Chandrayaan 2: ISRO’s Moon mission captures stunning Solar flares! Check details

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Published: October 15, 2019 4:08:45 PM

This instrument can read X ray emissions as well as identify elements that are present on the surface of the moon.

ISRO observes that the solar cycle has been heading towards minima, and the Sun has been quiet for past few months till a series of small flares were detected by the XSM on September 30th, midnight.

Spanning 24 hours, the ISRO’s recent update states that the Chandrayaan-2 orbiter detected a series of solar flares starting September 30 midnight. Curious to understand what exactly are solar flares? Solar flares refer to a sudden explosion of energy close to the surface of the Sun. In this context, the solar flares were detected with the help of Chandrayaan-2 orbiter’s Solar X-ray Monitor, also known as XSM, thereby showcasing its ability to test for the presence of minerals on the Moon. ISRO observes that the solar cycle has been heading towards minima, and the Sun has been quiet for past few months till a series of small flares were detected by the XSM on September 30th, midnight.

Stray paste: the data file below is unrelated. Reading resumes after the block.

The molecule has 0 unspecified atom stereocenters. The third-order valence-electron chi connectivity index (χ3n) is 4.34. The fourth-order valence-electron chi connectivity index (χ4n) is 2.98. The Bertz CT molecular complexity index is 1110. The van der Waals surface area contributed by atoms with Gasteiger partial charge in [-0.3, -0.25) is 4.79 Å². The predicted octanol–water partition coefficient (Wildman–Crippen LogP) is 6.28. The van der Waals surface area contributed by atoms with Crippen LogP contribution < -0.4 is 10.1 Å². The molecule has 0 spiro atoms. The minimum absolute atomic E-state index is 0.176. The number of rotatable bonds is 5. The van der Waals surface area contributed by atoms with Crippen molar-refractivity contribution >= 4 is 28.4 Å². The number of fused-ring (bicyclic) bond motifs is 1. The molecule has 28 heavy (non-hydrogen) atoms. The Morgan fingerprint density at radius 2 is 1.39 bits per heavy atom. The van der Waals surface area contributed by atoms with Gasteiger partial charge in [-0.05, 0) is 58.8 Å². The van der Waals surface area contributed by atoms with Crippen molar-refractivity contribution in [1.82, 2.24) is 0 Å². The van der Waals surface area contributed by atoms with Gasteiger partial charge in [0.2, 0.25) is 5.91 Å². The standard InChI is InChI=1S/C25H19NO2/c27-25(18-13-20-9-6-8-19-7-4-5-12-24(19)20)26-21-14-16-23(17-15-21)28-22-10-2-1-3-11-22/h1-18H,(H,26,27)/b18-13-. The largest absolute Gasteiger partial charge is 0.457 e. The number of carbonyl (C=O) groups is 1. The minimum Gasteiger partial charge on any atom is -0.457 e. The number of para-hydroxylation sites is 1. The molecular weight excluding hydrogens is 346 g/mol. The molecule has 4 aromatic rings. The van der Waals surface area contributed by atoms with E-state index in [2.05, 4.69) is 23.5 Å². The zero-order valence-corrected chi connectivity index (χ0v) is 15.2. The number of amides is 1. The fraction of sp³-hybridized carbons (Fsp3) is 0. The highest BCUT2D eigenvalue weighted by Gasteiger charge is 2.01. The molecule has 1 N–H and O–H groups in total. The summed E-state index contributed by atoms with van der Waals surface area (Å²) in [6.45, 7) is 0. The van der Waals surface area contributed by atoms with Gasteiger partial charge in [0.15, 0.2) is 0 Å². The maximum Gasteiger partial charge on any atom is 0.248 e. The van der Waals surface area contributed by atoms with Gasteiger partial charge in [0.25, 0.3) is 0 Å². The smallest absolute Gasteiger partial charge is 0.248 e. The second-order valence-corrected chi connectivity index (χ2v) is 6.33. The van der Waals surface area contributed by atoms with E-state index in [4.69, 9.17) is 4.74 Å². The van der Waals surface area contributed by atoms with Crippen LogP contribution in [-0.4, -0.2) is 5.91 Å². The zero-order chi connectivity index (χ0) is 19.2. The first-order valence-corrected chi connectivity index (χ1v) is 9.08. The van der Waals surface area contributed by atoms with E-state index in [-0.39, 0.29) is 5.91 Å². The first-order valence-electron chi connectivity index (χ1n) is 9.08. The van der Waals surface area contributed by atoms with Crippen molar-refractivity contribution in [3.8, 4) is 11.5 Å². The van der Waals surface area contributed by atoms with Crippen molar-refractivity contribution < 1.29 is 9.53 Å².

In its latest update, ISRO has stated that it would not be able to do much based on these current readings for a simple reason – the unfavorable angles at which the positions of the orbiter, the moon and the sun are placed at present.
A pertinent question – what makes the ISRO’s latest update pertaining to solar flares significant?

The new findings remain significant as this further tests an important piece of equipment that is on board the Chandrayaan-2 orbiter. Notably, two instruments are on board the Chandrayaan-2 orbiter, which we will delve upon next.

The space agency had also shared a graph measuring a series of small solar flares, which were measured by XSM.

Also, there is another instrument on board the the Chandrayaan-2 orbiter, which is the Chandrayaan 2 Large Area Soft X-Ray Spectrometer. This instrument can read X ray emissions as well as identify elements that are present on the surface of the moon. Also, by detection of such characteristic X-rays, other major elements of the lunar surface can be identified.

As per ISRO’s update, Chandrayaan-2 requires more data about these solar X-rays to understand the concentration of these elements. Summing up, it can be said that the XSM and its findings remain relevant as its observations help to understand the various processes on the Sun.

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